The ACCC alleged, and Darling Downs Fresh Eggs admitted, that from 31 December 2013 to 6 October 2014, Darling Downs Fresh Eggs supplied eggs marketed and labelled as ‘free range’ when in fact the laying hens had been continuously confined to barns and had never had access to the outdoors.
The Court found that by labelling and promoting eggs as ‘free range’, Darling Downs Fresh Eggs represented to consumers that the eggs were produced by hens which were able to move about freely on an open range each day.
In fact, as Darling Downs Fresh Eggs admitted, the doors to its barns were kept shut at all times so that none of the laying hens were able to access or use the outdoor range.
“The issue of free range is very important to many consumers and the Australian Consumer Law requires egg producers to make truthful, and not misleading, claims,” ACCC chairman Rod Sims said.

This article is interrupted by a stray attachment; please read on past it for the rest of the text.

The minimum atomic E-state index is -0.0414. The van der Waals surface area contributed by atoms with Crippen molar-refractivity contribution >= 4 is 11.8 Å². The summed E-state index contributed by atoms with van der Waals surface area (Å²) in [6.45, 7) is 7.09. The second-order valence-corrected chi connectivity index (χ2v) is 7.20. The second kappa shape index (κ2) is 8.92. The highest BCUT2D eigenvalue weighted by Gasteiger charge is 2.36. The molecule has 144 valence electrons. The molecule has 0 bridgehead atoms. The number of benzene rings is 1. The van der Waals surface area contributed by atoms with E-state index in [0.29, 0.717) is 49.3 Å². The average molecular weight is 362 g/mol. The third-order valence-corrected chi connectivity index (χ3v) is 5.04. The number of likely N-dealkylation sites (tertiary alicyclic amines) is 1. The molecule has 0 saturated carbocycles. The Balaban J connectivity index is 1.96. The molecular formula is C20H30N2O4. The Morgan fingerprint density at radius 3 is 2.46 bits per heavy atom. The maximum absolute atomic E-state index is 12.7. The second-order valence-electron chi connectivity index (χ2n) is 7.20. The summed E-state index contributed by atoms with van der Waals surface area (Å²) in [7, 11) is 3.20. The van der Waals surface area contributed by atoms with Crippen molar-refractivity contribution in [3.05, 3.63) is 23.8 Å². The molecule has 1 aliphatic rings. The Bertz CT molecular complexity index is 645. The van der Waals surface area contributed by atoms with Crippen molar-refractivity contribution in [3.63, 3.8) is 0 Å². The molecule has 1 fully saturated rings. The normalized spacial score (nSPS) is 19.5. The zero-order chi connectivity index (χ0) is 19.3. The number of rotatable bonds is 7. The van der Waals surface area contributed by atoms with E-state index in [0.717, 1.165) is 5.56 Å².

“It’s clearly misleading to claim your eggs are free range when the hens that laid the eggs didn’t roam freely outdoors.”
“People are willing to pay a premium for free range eggs which they believe meet ethical or welfare standards. Businesses should not be benefitting financially from misleading claims about farming practices,” Mr Sims said.
In his judgment, Justice Edelman commented that RL Adams’ near-complete cooperation with the ACCC investigation, and its admission of responsibility, were significant mitigating factors in determining the appropriate level of penalty.
Darling Downs Fresh Eggs supplied eggs it represented were free range under its own ‘Mountain Range’ label and under the ‘Drakes Home Brand Free Range’ label. Darling Downs Fresh Eggs also supplied eggs it represented were free range to other producers.
This case forms part of the ACCC’s broader work in the area of free range claims made by egg producers.
This article first appeared in Convenience and Impulse Retailing.